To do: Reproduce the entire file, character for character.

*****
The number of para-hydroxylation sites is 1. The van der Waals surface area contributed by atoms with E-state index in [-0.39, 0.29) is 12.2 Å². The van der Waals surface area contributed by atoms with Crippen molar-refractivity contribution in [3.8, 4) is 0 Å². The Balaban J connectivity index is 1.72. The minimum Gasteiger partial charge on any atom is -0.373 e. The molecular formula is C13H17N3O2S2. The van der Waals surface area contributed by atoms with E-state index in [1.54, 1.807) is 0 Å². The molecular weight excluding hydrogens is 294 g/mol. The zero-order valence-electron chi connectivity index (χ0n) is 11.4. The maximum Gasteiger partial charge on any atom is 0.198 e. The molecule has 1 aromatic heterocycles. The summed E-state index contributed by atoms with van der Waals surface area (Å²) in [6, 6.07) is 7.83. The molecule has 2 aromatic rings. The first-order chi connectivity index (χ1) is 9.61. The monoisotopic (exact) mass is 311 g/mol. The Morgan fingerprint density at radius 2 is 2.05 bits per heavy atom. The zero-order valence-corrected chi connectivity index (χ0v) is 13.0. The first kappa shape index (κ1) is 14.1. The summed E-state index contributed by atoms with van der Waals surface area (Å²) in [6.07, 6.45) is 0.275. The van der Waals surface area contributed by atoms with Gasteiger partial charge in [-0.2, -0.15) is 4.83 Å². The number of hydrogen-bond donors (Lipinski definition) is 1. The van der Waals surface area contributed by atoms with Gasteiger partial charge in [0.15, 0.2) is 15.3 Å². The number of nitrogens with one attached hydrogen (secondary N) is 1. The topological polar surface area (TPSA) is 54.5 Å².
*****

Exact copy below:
The number of para-hydroxylation sites is 1. The van der Waals surface area contributed by atoms with E-state index in [-0.39, 0.29) is 12.2 Å². The van der Waals surface area contributed by atoms with Crippen molar-refractivity contribution in [3.8, 4) is 0 Å². The Balaban J connectivity index is 1.72. The minimum Gasteiger partial charge on any atom is -0.373 e. The molecular formula is C13H17N3O2S2. The van der Waals surface area contributed by atoms with E-state index in [1.54, 1.807) is 0 Å². The molecular weight excluding hydrogens is 294 g/mol. The zero-order valence-electron chi connectivity index (χ0n) is 11.4. The maximum Gasteiger partial charge on any atom is 0.198 e. The molecule has 1 aromatic heterocycles. The summed E-state index contributed by atoms with van der Waals surface area (Å²) in [6, 6.07) is 7.83. The molecule has 2 aromatic rings. The first-order chi connectivity index (χ1) is 9.61. The monoisotopic (exact) mass is 311 g/mol. The Morgan fingerprint density at radius 2 is 2.05 bits per heavy atom. The zero-order valence-corrected chi connectivity index (χ0v) is 13.0. The first kappa shape index (κ1) is 14.1. The summed E-state index contributed by atoms with van der Waals surface area (Å²) in [6.07, 6.45) is 0.275. The van der Waals surface area contributed by atoms with Gasteiger partial charge in [-0.2, -0.15) is 4.83 Å². The number of hydrogen-bond donors (Lipinski definition) is 1. The van der Waals surface area contributed by atoms with Gasteiger partial charge in [0.15, 0.2) is 15.3 Å². The number of nitrogens with one attached hydrogen (secondary N) is 1. The topological polar surface area (TPSA) is 54.5 Å².